The Houston Chronicle recently ran an article about insurance company USAA’s practice of submitting claimants’ medical bills to be reviewed by a company in Alabama. That company is supposedly independent, but of course the Reviewing company knows that if it doesn’t produce the results wanted by USAA it will no longer receive business from the insurance carrier.
Our firm has seen this tactic used by USAA and by other insurance companies to dispute perfectly reasonable medical and hospital bills, forcing our clients to file suit in order to receive fair compensation. USAA uses this tactic against their own policyholders who have Personal Injury Protection coverage. Here are excerpts from the newspaper article:
USAA again is defending itself against charges it utilizes a “cost containment program” to improperly reduce or deny medical payouts to insurance customers injured in auto accidents.
The latest claims against the San Antonio financial and insurance company were made in a federal lawsuit filed this week in Oregon.
The lawsuit, which seeks national class-action certification, charges that USAA uses an outside auditor to assess claims and to “uniformly conclude that medical treatment was not needed.”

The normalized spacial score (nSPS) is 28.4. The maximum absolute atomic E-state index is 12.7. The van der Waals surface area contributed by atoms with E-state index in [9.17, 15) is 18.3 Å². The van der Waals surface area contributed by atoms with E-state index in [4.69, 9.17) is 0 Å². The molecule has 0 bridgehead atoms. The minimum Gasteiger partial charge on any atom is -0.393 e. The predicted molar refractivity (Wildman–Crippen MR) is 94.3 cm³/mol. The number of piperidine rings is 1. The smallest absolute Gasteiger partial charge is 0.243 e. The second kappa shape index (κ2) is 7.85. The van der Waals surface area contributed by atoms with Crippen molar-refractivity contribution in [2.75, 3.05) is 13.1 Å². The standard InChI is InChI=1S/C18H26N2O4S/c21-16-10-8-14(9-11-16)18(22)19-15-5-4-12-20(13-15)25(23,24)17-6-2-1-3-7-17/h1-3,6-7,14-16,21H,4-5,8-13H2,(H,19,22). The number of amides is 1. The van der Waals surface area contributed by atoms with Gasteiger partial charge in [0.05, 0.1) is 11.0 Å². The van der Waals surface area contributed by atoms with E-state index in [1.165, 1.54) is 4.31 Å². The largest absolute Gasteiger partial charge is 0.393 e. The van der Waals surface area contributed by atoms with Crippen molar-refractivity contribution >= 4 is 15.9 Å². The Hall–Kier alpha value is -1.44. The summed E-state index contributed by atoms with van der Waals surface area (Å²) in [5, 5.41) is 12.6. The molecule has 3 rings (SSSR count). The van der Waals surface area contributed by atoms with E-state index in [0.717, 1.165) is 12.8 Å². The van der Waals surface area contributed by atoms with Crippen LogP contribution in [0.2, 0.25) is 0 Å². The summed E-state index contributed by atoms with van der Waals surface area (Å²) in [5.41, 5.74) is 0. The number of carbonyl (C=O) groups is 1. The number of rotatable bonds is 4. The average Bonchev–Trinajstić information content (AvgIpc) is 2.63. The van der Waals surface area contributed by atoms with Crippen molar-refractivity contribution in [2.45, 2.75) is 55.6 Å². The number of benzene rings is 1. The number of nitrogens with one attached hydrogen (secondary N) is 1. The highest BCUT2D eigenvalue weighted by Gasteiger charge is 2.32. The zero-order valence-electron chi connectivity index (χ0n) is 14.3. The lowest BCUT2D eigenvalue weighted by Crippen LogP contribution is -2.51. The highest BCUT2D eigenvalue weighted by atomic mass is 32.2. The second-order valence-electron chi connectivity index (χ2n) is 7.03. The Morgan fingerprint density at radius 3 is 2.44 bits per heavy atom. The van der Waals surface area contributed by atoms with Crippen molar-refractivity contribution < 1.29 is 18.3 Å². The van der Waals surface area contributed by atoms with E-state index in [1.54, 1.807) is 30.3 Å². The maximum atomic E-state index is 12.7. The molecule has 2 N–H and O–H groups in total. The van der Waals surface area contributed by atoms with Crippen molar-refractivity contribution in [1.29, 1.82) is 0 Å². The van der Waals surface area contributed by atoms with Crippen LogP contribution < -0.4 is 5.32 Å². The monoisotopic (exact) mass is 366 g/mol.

USAA denies the allegations.
USAA previously settled two class-action lawsuits that accused it of using flawed data to arbitrarily deny a portion of the medical benefits for injured customers who have personal-injury protection (PIP) or other medical-payments coverage on their USAA auto-insurance policies.
One of those cases, filed in Arizona, was settled last summer. Claims are still being processed, so the amount to be paid out under the settlement hasn’t been determined.
The other case, filed in Illinois was settled in 2005. Lawyers for the plaintiffs valued the settlement on their website at $35 million, a figure USAA spokesman Paul Berry called “probably wildly” inflated.
USAA settled the two cases because it was the “right thing to do for our membership,” Berry said. He noted both courts endorsed USAA’s bill-review practices.
“We pay all reasonable, necessary and accident-related bills,” Berry said. “That doesn’t mean we pay all bills. If you had injuries or you received some treatment that had nothing to do with (an auto) accident, we’re not going to pay those bills.”
USAA relies on Alabama-based Auto Injury Solutions to help review medical bills to determine whether they are reasonable and necessary and to weed out duplicative and fraudulent claims. Bills deemed suspicious are reviewed by a doctor or other health-care professional, Berry said. Even when one of its doctors concludes the medical care wasn’t necessary, the bill still goes through several other reviews, he said.
In the latest Oregon lawsuit, four unrelated USAA customers in separate accidents allege the medical reviews were a “sham.”